turfgrass

Zoysia problems

Zoysia problems

rgregory – posted 13 September 2003 10:01

We layed freash Zoysia in May of this year. The backyard is growing great but, the frontyard is weak and browning out in some areas. The backyard gets fulll sun while the front faces the north and only gets speratic sunlight. Could this be our problem?

redbird – posted 15 September 2003 10:01

You don’t state what type of zoysia you have – I have empire (new this year).

I have discovered the folLowing:

* Shade tolerance is not as good as I had been given to understand. When you look at some of the Sod Solutions website photos of the sod being laid amongst the trees in the Designer Home Show, be advised that this photo shows new sod. I can guarantee you that it won’t look that way in 6 months. The shade tolerance is better than bermuda (not saying much), but nowhere near st. augustine – I am learning this the hard way at my house. I will have to bring out some beds in a few areas to cover portions of the lawn close to trees that are too shaded to perform well.

*Empire zoysia (I can’t speak for the other cultivars) needs more nitrogen than many npposts would lead you to believe. Specifically, it needs more frequent applications of lower level nitrogen (10-10-10) – I would say every 4 -7 weeks during the growing season. If the grass is growing low, looking chlorotic and spars in some areas (and bugs/fungus aren’t the issue – I say FEED it. If you want the sod to look dark green, thick and full like it came from the sod farm, that’s what it will take (IMHO).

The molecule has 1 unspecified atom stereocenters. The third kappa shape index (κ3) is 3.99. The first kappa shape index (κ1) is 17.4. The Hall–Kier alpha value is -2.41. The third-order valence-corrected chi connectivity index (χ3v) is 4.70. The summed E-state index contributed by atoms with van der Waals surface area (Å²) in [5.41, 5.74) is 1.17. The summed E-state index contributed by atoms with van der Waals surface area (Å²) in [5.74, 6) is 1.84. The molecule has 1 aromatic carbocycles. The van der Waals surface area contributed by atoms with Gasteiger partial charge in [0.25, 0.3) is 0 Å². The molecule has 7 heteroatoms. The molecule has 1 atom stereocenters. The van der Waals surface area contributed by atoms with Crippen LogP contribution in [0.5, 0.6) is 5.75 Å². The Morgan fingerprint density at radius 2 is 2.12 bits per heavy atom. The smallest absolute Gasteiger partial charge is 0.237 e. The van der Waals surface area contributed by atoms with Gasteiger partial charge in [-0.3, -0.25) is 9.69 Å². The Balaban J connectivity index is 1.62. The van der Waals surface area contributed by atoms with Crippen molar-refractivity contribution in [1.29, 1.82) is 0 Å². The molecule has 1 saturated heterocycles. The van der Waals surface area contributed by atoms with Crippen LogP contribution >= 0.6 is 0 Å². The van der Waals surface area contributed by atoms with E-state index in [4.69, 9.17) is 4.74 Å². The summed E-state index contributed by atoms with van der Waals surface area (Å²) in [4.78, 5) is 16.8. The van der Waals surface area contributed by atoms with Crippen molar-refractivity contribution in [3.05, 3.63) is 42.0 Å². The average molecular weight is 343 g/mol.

PS – Have you checked for spittlebugs/billbugs/grubs?

Mike

redbird – posted 15 September 2003 10:03

You don’t state what type of zoysia you have – I have empire (new this year).

I have discovered the folLowing:

* Shade tolerance is not as good as I had been given to understand. When you look at some of the Sod Solutions website photos of the sod being laid amongst the trees in the Designer Home Show, be advised that this photo shows new sod. I can guarantee you that it won’t look that way in 6 months. The shade tolerance is better than bermuda (not saying much), but nowhere near st. augustine – I am learning this the hard way at my house. I will have to bring out some beds in a few areas to cover portions of the lawn close to trees that are too shaded to perform well.

*Empire zoysia (I can’t speak for the other cultivars) needs more nitrogen than many npposts would lead you to believe. Specifically, it needs more frequent applications of lower level nitrogen (10-10-10) – I would say every 4 -7 weeks during the growing season. If the grass is growing low, looking chlorotic and spars in some areas (and bugs/fungus aren’t the issue – I say FEED it. If you want the sod to look dark green, thick and full like it came from the sod farm, that’s what it will take (IMHO).